Pitch vs. Frequency
Most people are familiar with the word “pitch,” as in the high-pitched sound of the keys on the far right of a piano or the low-pitched sound of the far left keys. Fewer people are familiar with the technical term “frequency,” although both words are often used in the same discussion – particularly conversations about how to soundproof an apartment, home or office.
To our ears, pitch and frequency are the same thing. High-frequency waveforms result in high-pitched sound. The same goes for mid, low or mixed-range waveforms. An 18-wheeler produces low-frequency waveforms resulting in a low-pitched sound to our ears. Generally, traffic produces a range of pitches from sirens to Harleys and everything in between.
Generally, the higher the pitch, the easier the sound is to block. The opposite is true of low-pitched noise. A good example is sound coming from a car’s sound system when the car windows are closed. You can rarely hear the higher-pitched sounds of a singing diva, but you can certainly hear the accompanying rhythmic “thump” of the bass player. That has to do with the frequencies of the waveforms that the car speakers create.
Most folks are familiar with the word “volume” to describe how loud something is. Volume is independent of pitch. The pitch of a television newscaster’s voice doesn’t change as you raise or lower the volume. She is either louder or softer, but the pitch of her voice stays the same. The reason she sounds louder when the volume is increased has to do with the waveforms produced by the speakers.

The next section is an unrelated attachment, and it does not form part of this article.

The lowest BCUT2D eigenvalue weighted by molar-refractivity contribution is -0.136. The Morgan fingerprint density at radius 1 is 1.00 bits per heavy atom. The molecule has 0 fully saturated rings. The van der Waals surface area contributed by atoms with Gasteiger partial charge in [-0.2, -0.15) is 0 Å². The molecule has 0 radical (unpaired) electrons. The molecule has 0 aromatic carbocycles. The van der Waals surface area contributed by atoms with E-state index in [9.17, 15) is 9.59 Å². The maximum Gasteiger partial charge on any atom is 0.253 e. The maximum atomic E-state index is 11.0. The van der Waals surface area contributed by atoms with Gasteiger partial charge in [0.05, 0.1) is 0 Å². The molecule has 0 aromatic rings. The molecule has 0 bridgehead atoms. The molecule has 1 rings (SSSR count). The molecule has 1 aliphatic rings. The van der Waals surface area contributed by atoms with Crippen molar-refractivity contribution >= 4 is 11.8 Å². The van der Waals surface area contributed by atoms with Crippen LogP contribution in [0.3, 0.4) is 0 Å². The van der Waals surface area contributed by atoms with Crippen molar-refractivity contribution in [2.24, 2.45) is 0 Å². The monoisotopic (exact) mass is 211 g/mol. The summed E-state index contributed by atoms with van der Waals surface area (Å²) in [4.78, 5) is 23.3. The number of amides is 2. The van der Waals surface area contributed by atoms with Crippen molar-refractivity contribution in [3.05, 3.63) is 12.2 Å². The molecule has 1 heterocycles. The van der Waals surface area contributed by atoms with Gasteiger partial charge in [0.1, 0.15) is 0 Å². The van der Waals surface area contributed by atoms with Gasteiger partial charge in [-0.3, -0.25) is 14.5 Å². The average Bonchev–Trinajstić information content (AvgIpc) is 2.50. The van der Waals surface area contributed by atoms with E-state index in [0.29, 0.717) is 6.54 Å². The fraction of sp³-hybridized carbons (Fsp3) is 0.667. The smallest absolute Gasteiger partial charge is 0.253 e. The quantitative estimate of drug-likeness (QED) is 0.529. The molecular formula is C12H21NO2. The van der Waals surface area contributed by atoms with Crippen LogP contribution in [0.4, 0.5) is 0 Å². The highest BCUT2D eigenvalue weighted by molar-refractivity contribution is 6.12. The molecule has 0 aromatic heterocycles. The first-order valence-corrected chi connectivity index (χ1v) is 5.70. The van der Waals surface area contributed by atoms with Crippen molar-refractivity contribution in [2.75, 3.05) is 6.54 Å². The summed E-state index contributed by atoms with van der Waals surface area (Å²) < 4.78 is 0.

Volume plays a big part in noise abatement. An air-conditioning unit sounds much louder three feet away than 20 feet away and can be more annoying, even though the pitch stays the same. This is why we factor in both pitch and volume when talking to customers about what to expect when deploying a noise abatement product.
Noise abatement products are designed to interfere with waveforms, resulting in lower volume. With soundproof window inserts, 18-wheelers still sound like 18-wheelers in their pitch, but they have a lower volume. Many of our customers describe our products as making the problem sound like it is much further away – in other words, the volume is significantly less. The challenge is reducing the volume of a loud, low-pitched sound like the rumble of a train one block away or a large barking dog just across the fence.
What This Means When You Soundproof an Apartment, Home or Office
We try to set realistic expectations with prospective customers by discussing volume and pitch, giving them a percentage we think the offending sound will be reduced. This percentage is based on a 65-decibel maximum, which is the limit allowed by most sound ordinances in the US. Your noise complaints may vary from the rumble of airplanes flying so low that they shake the whole house (extremely low pitch/high volume), which we can’t reduce as much, to the screech of cicadas in a nearby field (high pitch/low volume), which we can almost completely eliminate.
Want to soundproof your apartment or office? Talk to us about how noise abatement window inserts can block sounds in your space and reduce your noise and stress levels.